The primary processes in odour perception, i.e. recognition and transduction of olfactory stimuli, are mediated by the chemosensory olfactory neurons. Interaction of odorous compounds with suitable receptor proteins in the membrane of a subset of cells elicits chemo-electrical transduction pathways, including second messenger cascades and ion channels, that modulate the excitability of the sensory neurons, i.e. converting the chemical stimulus into electrical impulses. The encoded information is conveyed via the axons onto distinct glomeruli in the olfactory bulb. Olfactory sensory cells expressing the same receptor type are segregated spatially in a distinct zone of the nasal epithelium and converge their axons to one or a few distinct glomeruli. The emerging chemotopic maps are considered to be crucial for processing and encoding sensory information of olfactory stimuli.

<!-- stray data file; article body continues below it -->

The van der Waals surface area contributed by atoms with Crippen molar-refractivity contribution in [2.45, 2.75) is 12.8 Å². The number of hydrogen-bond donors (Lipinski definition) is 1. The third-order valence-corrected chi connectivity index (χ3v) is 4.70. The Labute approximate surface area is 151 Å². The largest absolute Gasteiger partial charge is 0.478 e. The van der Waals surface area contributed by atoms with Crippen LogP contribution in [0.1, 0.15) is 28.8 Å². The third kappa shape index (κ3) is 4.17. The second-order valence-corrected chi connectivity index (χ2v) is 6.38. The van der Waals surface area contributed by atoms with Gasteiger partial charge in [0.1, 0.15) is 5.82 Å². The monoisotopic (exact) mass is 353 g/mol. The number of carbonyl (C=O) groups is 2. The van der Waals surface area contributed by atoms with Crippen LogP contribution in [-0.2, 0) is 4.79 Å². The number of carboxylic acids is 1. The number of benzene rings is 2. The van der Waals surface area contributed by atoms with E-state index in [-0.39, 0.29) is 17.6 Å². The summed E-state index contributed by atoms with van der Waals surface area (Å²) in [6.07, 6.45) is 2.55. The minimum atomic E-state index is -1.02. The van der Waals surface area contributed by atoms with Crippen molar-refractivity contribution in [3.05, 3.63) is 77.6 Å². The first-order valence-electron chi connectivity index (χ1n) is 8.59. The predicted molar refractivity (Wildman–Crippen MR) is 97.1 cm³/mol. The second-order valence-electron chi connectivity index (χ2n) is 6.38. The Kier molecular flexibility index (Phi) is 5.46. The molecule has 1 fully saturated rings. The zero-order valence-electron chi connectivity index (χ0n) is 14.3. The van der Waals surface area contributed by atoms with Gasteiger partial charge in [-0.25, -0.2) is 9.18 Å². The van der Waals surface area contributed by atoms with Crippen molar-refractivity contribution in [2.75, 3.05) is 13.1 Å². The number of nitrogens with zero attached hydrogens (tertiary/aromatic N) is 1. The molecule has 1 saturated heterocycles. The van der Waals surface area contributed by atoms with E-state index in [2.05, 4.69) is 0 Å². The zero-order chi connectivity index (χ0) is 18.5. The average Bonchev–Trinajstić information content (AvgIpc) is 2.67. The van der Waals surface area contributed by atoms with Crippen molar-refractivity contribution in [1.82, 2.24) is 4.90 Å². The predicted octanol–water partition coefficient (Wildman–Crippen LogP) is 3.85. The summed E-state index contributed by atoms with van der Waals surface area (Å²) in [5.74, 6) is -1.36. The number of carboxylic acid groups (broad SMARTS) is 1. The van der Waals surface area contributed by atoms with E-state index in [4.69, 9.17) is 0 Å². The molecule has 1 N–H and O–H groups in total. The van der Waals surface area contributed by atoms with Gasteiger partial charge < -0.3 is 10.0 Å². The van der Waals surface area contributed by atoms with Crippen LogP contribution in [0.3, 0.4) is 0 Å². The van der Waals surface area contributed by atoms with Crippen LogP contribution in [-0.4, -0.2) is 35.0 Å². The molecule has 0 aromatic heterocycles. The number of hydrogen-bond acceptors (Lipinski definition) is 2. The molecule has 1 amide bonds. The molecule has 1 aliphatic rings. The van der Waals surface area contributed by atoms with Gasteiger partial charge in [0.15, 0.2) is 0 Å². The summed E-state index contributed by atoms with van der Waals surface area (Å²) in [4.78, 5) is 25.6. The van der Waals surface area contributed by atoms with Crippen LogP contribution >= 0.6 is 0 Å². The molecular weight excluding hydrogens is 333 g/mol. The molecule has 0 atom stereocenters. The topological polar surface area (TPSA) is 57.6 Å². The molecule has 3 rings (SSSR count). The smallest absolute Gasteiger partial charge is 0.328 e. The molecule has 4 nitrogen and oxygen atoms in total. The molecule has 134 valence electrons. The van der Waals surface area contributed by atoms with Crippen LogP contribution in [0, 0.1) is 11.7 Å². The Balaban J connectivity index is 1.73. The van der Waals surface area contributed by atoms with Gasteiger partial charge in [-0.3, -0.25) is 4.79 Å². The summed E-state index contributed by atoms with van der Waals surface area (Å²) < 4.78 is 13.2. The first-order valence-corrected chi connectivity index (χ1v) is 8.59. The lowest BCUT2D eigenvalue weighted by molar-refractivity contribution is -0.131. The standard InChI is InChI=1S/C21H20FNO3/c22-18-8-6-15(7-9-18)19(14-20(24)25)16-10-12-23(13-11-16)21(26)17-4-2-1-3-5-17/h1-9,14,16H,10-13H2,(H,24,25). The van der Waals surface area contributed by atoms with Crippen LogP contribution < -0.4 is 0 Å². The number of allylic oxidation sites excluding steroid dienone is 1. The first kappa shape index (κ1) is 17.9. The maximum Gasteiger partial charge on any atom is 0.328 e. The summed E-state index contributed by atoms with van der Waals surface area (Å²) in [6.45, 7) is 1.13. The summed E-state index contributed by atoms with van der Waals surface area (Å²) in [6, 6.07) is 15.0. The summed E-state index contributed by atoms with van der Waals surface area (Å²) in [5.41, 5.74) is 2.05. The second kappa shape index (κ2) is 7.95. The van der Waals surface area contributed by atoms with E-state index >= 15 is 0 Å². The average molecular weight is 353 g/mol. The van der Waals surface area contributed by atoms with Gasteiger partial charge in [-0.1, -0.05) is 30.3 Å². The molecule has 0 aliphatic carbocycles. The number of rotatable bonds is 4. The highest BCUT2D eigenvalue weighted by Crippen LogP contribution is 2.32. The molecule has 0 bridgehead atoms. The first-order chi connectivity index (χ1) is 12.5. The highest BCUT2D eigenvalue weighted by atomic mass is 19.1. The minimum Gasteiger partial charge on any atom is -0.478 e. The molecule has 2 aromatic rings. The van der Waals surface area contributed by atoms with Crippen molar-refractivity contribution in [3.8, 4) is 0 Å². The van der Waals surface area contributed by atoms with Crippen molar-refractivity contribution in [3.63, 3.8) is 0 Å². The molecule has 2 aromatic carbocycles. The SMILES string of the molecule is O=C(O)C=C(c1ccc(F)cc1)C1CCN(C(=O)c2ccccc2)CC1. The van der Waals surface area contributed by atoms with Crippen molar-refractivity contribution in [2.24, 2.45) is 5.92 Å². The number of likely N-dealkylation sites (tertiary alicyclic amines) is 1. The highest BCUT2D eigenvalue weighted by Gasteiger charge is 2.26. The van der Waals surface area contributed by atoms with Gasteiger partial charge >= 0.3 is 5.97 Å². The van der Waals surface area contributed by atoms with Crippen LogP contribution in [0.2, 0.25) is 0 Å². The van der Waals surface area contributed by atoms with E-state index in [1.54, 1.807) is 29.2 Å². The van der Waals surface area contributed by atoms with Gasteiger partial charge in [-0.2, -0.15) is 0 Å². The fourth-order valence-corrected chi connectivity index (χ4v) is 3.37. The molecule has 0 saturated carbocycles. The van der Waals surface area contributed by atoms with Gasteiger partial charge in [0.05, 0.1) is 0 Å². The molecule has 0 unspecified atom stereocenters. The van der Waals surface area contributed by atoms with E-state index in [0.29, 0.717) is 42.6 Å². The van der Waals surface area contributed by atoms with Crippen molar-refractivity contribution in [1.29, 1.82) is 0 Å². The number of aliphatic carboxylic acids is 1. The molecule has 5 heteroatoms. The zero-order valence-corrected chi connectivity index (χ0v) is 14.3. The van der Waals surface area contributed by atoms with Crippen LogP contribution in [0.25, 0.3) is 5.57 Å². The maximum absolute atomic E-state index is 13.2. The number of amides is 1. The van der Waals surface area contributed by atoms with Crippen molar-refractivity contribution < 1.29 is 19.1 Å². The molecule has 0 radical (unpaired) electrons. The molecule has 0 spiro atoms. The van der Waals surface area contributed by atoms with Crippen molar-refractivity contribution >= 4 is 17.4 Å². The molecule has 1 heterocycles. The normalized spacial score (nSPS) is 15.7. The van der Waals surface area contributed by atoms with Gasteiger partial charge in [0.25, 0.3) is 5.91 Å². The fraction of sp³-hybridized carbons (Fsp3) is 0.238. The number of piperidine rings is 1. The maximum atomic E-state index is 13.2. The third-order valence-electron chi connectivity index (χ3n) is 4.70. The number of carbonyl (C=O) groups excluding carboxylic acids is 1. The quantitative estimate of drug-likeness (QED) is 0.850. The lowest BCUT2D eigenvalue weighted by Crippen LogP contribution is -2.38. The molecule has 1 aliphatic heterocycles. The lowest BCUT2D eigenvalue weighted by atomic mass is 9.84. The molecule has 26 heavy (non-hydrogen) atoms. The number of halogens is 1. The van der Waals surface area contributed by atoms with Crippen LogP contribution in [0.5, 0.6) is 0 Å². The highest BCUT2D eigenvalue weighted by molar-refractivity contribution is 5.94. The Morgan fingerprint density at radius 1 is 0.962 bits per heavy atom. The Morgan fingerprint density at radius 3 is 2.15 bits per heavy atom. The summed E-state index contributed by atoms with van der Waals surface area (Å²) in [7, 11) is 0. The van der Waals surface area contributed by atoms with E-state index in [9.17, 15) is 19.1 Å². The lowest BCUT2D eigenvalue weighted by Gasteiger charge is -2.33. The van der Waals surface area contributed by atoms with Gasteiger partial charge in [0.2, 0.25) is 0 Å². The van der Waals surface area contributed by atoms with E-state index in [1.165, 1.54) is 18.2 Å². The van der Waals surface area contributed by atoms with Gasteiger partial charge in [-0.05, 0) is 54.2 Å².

Conference Article| February 01 2003
Sense of smell: recognition and transduction of olfactory signals
Biochem Soc Trans (2003) 31 (1): 113–116.
- Views Icon Views
- Share Icon Share
H. Breer; Sense of smell: recognition and transduction of olfactory signals. Biochem Soc Trans 1 February 2003; 31 (1): 113–116. doi: https://doi.org/10.1042/bst0310113
Download citation file: